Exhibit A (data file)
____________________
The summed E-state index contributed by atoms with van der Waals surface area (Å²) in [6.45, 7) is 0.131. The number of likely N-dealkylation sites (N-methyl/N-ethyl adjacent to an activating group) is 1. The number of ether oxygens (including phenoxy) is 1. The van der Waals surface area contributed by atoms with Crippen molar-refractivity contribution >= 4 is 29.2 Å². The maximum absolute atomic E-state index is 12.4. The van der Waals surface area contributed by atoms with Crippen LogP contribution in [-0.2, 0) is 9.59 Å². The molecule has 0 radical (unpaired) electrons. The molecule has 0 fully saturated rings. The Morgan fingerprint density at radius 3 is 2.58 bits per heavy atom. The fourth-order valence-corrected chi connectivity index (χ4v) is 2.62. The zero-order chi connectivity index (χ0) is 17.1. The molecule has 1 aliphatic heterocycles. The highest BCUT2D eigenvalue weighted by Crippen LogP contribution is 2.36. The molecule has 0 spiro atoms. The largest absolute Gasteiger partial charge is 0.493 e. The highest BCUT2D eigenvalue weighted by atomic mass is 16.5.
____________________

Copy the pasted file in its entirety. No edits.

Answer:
The summed E-state index contributed by atoms with van der Waals surface area (Å²) in [6.45, 7) is 0.131. The number of likely N-dealkylation sites (N-methyl/N-ethyl adjacent to an activating group) is 1. The number of ether oxygens (including phenoxy) is 1. The van der Waals surface area contributed by atoms with Crippen molar-refractivity contribution >= 4 is 29.2 Å². The maximum absolute atomic E-state index is 12.4. The van der Waals surface area contributed by atoms with Crippen LogP contribution in [-0.2, 0) is 9.59 Å². The molecule has 0 radical (unpaired) electrons. The molecule has 0 fully saturated rings. The Morgan fingerprint density at radius 3 is 2.58 bits per heavy atom. The fourth-order valence-corrected chi connectivity index (χ4v) is 2.62. The zero-order chi connectivity index (χ0) is 17.1. The molecule has 1 aliphatic heterocycles. The highest BCUT2D eigenvalue weighted by Crippen LogP contribution is 2.36. The molecule has 0 spiro atoms. The largest absolute Gasteiger partial charge is 0.493 e. The highest BCUT2D eigenvalue weighted by atomic mass is 16.5.